Messenger RNA (mRNA) carries the information needed to produce proteins. mRNA is produced by transcription of the DNA template. The initial transcript of the gene contains both introns and exons. Introns are spliced out to produce mature mRNA.
Multigene panel test
A laboratory test that looks at several candidate genes known to cause a condition. It is used to identify variants that may be the cause of the condition.
A change in the DNA sequence. In a clinical setting, mutations are usually now called variants.
Next-generation sequencing (NGS)
DNA sequencing technology used for sequencing many genes at once. It is faster than preceding sequencing methods, such as Sanger sequencing. It is also called massively parallel sequencing. NGS technology is the method used for sequencing the entire genome.
Nonsense mediated decay (NMD)
A gene change that causes a premature stop codon, a signal to stop producing the protein, rather than coding for an amino acid. This results in producing a short or truncated protein product. It can cause NMD (see above).
See multigene panel test.
A publicly available knowledgebase and source of gene panels for the analysis of a genomic sequence. See PanelApp Australia.
Disease-causing. A pathogenic variant affects cell function and causes a genetic condition.
A chart with symbols representing inheritance over 2 or more generations of a family.
The physical appearance and physiology of an individual, resulting from expression of an individual’s genetic makeup (genotype) and influenced by environmental factors.
A variant that occurs frequently in a population, with a frequency >1%. Polymorphic genes contribute to typical variations with the population, e.g., the genes that control hair colour are polymorphic.
The individual through whom a family with a genetic disorder is ascertained – the first person in a family to be diagnosed with a genetic disorder.
Molecules encoded by genes, comprised of amino acids in a sequence specified by the DNA sequence. The sequence of amino acids determines how a protein folds and functions.
An inactive version of a gene. Pseudogenes began as a functional protein-coding gene but have lost their ability to code for proteins due to accumulated mutations through evolution.
The sequencing copies of a DNA sequence. Many reads of the same DNA region are needed for reliable variant identification when compared to a reference genome.
Reference sequence or reference genome
RNA (Ribonucleic Acid)
A nucleic acid similar to DNA but containing ribose sugar instead of deoxyribose sugar in its structure. RNA is often single-stranded, and the nucleotide bases are adenine (A), cytosine (C), guanine (G) and uracil (U).
A method of determining the order of nucleotides in DNA, one gene at a time. It is used to confirm variants and single gene sequence.
In mammals, the X chromosome and Y chromosome that typically determine the biological sex of the individual.
Genes located on the sex chromosomes (X or Y chromosomes).
Single gene test
Genomic testing performed on an individual subject; as compared to trio analysis, where the affected individual and their parents are tested.
SNP (Single nucleotide polymorphism)
A singe base pair in DNA that shows polymorphism – having alternate alleles – in a population.
SNV (Single nucleotide variant)
A single base difference between an individual’s DNA sequence compared to a reference sequence in a genomic test.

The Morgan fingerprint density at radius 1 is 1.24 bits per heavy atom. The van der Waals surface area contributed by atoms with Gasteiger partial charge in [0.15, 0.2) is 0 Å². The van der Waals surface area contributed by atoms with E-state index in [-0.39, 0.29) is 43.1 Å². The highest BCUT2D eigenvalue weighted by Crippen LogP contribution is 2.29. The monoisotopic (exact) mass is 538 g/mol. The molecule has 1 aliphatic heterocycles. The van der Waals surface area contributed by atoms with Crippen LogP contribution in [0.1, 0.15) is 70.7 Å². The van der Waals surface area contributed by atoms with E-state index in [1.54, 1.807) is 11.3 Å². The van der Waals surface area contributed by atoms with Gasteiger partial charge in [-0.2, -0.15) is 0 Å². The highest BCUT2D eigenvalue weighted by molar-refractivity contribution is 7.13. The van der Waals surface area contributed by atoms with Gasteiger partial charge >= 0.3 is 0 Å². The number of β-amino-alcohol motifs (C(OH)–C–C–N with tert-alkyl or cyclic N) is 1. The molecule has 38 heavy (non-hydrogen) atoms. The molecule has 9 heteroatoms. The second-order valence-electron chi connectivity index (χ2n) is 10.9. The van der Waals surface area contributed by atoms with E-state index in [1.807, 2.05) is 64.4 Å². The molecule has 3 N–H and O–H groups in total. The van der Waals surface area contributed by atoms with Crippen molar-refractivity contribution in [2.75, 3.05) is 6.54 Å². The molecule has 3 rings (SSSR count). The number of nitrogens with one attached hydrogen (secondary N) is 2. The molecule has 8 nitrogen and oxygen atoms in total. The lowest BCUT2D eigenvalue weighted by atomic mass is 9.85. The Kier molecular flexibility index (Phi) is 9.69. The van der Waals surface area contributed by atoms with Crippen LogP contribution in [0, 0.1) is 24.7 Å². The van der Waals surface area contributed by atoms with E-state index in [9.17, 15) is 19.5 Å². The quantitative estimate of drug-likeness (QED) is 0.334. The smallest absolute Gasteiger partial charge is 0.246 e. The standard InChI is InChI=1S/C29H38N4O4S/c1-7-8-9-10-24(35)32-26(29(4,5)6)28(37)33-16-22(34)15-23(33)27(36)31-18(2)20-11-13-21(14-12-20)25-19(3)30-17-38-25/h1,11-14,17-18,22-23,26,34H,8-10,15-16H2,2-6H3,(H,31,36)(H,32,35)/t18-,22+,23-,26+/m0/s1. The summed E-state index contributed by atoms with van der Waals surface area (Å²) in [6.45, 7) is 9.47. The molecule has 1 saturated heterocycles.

A change in DNA that occurs after fertilisation of egg and sperm and is not inherited.
Splice site variant
Structural variant (SV)
Large deletions, insertions, inversions, translocations, gene fusions and gene duplications occurring in chromosomes.
A variant where one nucleotide is replaced by one other nucleotide.
The RNA produced by transcription of a gene, where the DNA sequence is ‘copied’ into an RNA sequence.
The process of a ribosome reading the mRNA sequence to bring the correct amino acids needed to produce a polypeptide or protein.
Trinucleotide repeat; triplet repeat
Three consecutive nucleotides that repeat in tandem at one location, e.g. CCGCCGCCGCCG. Also called triplet repeat expansion.
The genomic testing of an affected individual and both their biological parents.
A situation where an individual has two copies of a chromosome (or part of a chromosome) originating from one biological parent rather than one from each parent.
A change or variation in a DNA sequence as compared to a reference sequence. Variants range from single base changes to large rearrangements of DNA.
The scale used to describe the likelihood of a variant being pathogenic or benign. The classifications used are typically: class 5-Pathogenic, class 4-Likely Pathogenic, class 3-Variant of Uncertain Significance, class 2-Likely Benign and class 1- Benign.
The process of gathering evidence for and against a variant being pathogenic or benign.
The overall process of finding and prioritising the variants (gene changes) found in a genomic test, then collecting and curating evidence (variant curation) to determine how likely they are to explain the cause of a condition or cancer (variant classification) and identifying whether the result provides information on treatment changes for a patient.
VUS (VOUS), variant of uncertain significance
A change in DNA sequence where it is unclear whether it is the cause of a condition.
W, X, Y, Z
WGS (whole genome sequencing)
Determining the sequence of all the DNA in an individual – both the regions that code for protein and the ‘non-coding’ regions.
The inactivation of one copy of the X-chromosome in females. Biological females have two X chromosomes, XX, compared to males with one X chromosome and one Y chromosome. X-inactivation ‘evens up’ the dosage of X-linked genes in males and females.
The degree of similarity of the alleles at a given genomic location, usually defined by the terms homozygous, heterozygous or hemizygous.